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When it comes to Taika Waititi you've got to expect the weird and wonderful, Jojo Rabbit has a bold story-line that resides in the time when World War II is coming to an end, a coming of age story about a boy with Hitler as a imaginary friend...yes Hitler, played by none other that Waititi himself, weird right.

Written by Elliot Lines

Going for the dark comedy route is a brave move on all accounts but it weirdly does work, at times. Comedic moments are rife throughout, but another story is nested within, a story about a boy who's self discovery of the lies and deception he has been led to believe. All the while, 'Jojo' has that niggling voice in the back of his head telling him his beliefs are for the good (they clearly are not), he is tested throughout, but a mind which bends in the right direction through friendship and love.

The best comedic moments came in the form of 'Yorki', the best friend of 'Jojo'. Every moment this character is on screen is hilarious, it's not that often, but he definitely makes the most of his screen time. Taika does a good job as Hitler, a difficult challenge creating light out of such a dark character, but it strangely worked. A whole host of other characters were present, some don't work as well as others, a shame considering the host of talent on show here, but you're able to see past this. What was difficult to get to grips with was the host of bad accents, at times it seemed like they were dropping in and out of the German accent mid conversation, off-putting to say the least..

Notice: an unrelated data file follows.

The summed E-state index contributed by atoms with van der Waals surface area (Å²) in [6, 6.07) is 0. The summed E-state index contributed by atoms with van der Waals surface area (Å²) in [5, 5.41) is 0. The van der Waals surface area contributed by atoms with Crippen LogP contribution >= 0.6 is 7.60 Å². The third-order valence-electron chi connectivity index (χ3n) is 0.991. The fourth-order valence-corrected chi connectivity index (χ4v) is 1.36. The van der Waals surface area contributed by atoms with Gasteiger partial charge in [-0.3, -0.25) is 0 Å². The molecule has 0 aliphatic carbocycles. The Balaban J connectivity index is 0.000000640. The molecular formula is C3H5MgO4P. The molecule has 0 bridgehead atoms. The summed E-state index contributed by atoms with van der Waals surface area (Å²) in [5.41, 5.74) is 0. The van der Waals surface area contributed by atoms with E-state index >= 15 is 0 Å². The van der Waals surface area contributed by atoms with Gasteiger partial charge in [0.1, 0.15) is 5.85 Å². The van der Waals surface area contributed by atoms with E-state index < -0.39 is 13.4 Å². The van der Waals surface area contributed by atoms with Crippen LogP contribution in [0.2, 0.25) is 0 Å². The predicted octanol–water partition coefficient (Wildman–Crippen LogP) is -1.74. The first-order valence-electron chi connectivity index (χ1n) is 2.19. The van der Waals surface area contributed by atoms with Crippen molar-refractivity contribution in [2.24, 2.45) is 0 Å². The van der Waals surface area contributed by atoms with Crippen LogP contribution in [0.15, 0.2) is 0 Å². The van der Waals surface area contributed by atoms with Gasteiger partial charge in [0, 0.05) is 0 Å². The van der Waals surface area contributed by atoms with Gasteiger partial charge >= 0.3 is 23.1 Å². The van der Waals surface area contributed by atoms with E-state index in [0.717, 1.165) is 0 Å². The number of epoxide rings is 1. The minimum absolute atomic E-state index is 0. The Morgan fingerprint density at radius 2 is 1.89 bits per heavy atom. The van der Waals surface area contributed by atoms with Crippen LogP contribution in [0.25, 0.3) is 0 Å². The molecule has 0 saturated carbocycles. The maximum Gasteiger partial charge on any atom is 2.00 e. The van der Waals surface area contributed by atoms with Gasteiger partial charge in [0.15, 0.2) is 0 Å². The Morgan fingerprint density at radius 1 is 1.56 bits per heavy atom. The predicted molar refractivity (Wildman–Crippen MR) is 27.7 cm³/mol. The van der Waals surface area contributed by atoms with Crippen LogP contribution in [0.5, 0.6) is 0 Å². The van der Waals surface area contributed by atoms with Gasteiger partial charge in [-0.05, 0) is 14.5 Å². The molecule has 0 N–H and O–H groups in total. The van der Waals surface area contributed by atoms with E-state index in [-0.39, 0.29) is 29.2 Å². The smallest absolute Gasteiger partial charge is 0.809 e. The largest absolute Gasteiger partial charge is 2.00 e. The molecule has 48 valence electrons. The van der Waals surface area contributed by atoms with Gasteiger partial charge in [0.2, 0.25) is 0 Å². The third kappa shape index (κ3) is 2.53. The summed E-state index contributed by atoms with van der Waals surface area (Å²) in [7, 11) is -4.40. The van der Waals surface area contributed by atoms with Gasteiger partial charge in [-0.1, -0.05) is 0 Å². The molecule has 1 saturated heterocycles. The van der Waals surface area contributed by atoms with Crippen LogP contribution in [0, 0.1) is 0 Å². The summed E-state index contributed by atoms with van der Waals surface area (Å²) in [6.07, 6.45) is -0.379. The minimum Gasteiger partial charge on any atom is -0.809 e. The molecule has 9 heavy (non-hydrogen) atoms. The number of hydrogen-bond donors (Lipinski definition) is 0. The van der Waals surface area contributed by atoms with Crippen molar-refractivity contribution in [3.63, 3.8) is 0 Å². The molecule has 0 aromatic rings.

A change of tone was present throughout the film, the pacing showed this with a large dip in the middle, here were the moments that were more serious. You learned more about these characters in those moments, spent more time with them, understanding their motives.

This should not work, the end of the film is what brought this all together, although with heart breaking consequences this ultimately had the outcome you're routing for. These final scenes proved the emotion that Jojo Rabbit was building up to, but still scattering those dark comedic moments in amongst the serious story-line.


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